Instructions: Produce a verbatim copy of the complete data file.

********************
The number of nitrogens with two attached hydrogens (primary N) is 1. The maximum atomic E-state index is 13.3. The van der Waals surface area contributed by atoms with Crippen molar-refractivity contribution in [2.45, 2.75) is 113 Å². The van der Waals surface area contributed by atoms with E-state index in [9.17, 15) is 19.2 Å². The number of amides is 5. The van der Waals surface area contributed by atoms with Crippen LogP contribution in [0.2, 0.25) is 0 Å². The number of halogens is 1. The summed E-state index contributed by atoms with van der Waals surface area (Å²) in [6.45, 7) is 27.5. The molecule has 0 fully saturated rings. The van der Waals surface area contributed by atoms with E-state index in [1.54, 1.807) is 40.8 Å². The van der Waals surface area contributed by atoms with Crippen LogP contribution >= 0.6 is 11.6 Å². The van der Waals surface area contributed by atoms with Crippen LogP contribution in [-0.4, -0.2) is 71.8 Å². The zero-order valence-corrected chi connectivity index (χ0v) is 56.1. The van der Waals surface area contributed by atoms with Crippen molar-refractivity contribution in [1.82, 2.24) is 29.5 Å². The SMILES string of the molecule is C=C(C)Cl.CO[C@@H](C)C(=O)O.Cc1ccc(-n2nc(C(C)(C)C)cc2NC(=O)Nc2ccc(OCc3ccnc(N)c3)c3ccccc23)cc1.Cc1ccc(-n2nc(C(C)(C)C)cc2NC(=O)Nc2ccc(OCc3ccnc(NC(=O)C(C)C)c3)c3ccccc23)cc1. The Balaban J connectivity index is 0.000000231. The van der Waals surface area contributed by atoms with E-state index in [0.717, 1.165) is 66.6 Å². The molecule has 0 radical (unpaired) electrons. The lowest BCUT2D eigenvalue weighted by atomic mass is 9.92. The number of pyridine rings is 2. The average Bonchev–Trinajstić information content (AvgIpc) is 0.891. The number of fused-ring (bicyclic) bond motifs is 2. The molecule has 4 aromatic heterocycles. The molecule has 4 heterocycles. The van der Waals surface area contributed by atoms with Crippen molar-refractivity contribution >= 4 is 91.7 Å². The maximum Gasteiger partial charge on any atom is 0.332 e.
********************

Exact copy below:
The number of nitrogens with two attached hydrogens (primary N) is 1. The maximum atomic E-state index is 13.3. The van der Waals surface area contributed by atoms with Crippen molar-refractivity contribution in [2.45, 2.75) is 113 Å². The van der Waals surface area contributed by atoms with E-state index in [9.17, 15) is 19.2 Å². The number of amides is 5. The van der Waals surface area contributed by atoms with Crippen LogP contribution in [0.2, 0.25) is 0 Å². The number of halogens is 1. The summed E-state index contributed by atoms with van der Waals surface area (Å²) in [6.45, 7) is 27.5. The molecule has 0 fully saturated rings. The van der Waals surface area contributed by atoms with E-state index in [1.54, 1.807) is 40.8 Å². The van der Waals surface area contributed by atoms with Crippen LogP contribution >= 0.6 is 11.6 Å². The van der Waals surface area contributed by atoms with Crippen LogP contribution in [-0.4, -0.2) is 71.8 Å². The zero-order valence-corrected chi connectivity index (χ0v) is 56.1. The van der Waals surface area contributed by atoms with Crippen molar-refractivity contribution in [1.82, 2.24) is 29.5 Å². The SMILES string of the molecule is C=C(C)Cl.CO[C@@H](C)C(=O)O.Cc1ccc(-n2nc(C(C)(C)C)cc2NC(=O)Nc2ccc(OCc3ccnc(N)c3)c3ccccc23)cc1.Cc1ccc(-n2nc(C(C)(C)C)cc2NC(=O)Nc2ccc(OCc3ccnc(NC(=O)C(C)C)c3)c3ccccc23)cc1. The Balaban J connectivity index is 0.000000231. The van der Waals surface area contributed by atoms with E-state index in [0.717, 1.165) is 66.6 Å². The molecule has 0 radical (unpaired) electrons. The lowest BCUT2D eigenvalue weighted by atomic mass is 9.92. The number of pyridine rings is 2. The average Bonchev–Trinajstić information content (AvgIpc) is 0.891. The number of fused-ring (bicyclic) bond motifs is 2. The molecule has 4 aromatic heterocycles. The molecule has 4 heterocycles. The van der Waals surface area contributed by atoms with Crippen molar-refractivity contribution >= 4 is 91.7 Å². The maximum Gasteiger partial charge on any atom is 0.332 e.